Prime Minister David Cameron said Scotland should hold an independence referendum as early as next year, clashing with the Scottish National Party (SNP) which wants more time to rally support for a break from the United Kingdom.
Cameron, who opposes Scottish independence, said uncertainty about the 300-year-old union between England and its smaller northern neighbour was creating problems for business and harming investment.
If (SNP leader) Alex Salmond wants a referendum on independence, why do we wait until 2014? Cameron told Sky News.
This is very damaging for Scotland because all the time business is asking: 'is Scotland going to be part of the United Kingdom? Are they going to stay together? Should I invest?'
Scotland, which kept its own legal system after the 1707 union, has had a devolved government since 1999, with control over health, education and prisons in the nation of five million.
The SNP won an overall majority in Scottish elections last May and has promised to hold a referendum in the second half of a parliamentary term lasting until 2016.
The party is hoping to exploit two events in 2014, the Commonwealth Games in Glasgow and the 700th anniversary of the Battle of Bannockburn when the Scots vanquished an English army, to create momentum for a breakaway.
The British government is expected to announce in the next few days whether any Scottish vote for independence would be legally binding. Newspapers reported on Monday that it could say
a vote had to be held in the next 18 months for it to have that legal force.
CAMERON WARNED NOT TO MEDDLE
Scotland has many of the trappings of an independent nation - its own flag, sports teams and a history of achievements in science and literature.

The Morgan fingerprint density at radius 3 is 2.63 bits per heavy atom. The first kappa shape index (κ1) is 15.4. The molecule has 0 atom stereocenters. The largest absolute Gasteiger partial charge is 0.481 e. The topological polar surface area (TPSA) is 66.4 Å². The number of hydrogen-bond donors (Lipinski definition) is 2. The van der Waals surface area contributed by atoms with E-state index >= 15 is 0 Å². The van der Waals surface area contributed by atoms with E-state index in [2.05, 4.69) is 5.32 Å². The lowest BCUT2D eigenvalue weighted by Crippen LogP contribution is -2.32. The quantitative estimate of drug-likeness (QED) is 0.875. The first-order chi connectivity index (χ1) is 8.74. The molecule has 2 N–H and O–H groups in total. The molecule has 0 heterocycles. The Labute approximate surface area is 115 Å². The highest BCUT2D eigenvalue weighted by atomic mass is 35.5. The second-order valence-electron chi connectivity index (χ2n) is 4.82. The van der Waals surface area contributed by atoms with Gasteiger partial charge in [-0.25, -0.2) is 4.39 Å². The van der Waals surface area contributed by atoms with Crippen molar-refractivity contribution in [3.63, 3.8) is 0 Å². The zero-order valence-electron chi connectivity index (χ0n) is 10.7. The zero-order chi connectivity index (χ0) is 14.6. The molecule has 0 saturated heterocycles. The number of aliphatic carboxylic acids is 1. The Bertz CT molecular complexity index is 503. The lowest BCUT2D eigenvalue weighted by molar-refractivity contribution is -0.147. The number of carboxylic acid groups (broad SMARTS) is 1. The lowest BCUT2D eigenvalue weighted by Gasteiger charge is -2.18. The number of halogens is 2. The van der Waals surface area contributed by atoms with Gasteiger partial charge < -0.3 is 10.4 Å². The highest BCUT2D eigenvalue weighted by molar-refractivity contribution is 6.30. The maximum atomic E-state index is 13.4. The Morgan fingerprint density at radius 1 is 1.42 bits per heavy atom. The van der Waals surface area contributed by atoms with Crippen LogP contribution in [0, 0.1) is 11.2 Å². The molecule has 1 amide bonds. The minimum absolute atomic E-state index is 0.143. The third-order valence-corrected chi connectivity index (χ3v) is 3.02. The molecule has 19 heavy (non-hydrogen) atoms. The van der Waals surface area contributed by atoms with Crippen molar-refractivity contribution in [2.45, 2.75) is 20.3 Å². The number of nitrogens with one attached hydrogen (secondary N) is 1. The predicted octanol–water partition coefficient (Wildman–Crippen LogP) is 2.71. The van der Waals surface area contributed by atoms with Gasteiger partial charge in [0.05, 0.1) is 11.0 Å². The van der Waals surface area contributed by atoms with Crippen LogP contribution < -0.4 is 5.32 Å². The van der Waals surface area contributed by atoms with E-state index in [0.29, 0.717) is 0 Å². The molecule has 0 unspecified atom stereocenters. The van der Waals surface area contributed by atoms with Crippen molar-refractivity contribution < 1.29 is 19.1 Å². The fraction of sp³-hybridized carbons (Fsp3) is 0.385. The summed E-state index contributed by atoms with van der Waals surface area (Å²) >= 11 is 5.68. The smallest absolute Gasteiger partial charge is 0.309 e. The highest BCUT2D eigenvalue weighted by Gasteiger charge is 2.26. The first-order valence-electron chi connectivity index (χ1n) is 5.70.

The SNP argues that Scotland would prosper as a small country in its own right. Salmond told Reuters last year that Scotland would be entitled to the lion's share of North Sea oil revenues if it went its own way.
He also wants Scotland to have its own forces and foreign policy, rejecting nuclear submarines based close to Glasgow.
An Ipsos MORI poll last month found that, among Scottish voters certain to vote in a referendum, 38 percent would vote for full independence, up three points from August, while 58 percent were opposed.
Nicola Sturgeon, Salmond's deputy first minister, said the timing of any vote should be decided by the Scottish people and that Cameron's intervention could backfire.
Most people in Scotland listening to David Cameron will say, I think, here we go again, another Tory-led government trying to interfere in decisions that rightly belong to the Scottish people, she told BBC Radio.
The more a Tory government tries to interfere in Scottish democracy, then I suspect the greater the support for independence will become, she added.
The Conservatives are weak in Scotland, having only 15 seats in the 129-member Scottish parliament.
However, the Conservatives, their Liberal Democrat allies in the British coalition and Labour all oppose Scottish independence which they say would weaken both Scotland and Britain.
(Reporting by Keith Weir; editing by David Stamp)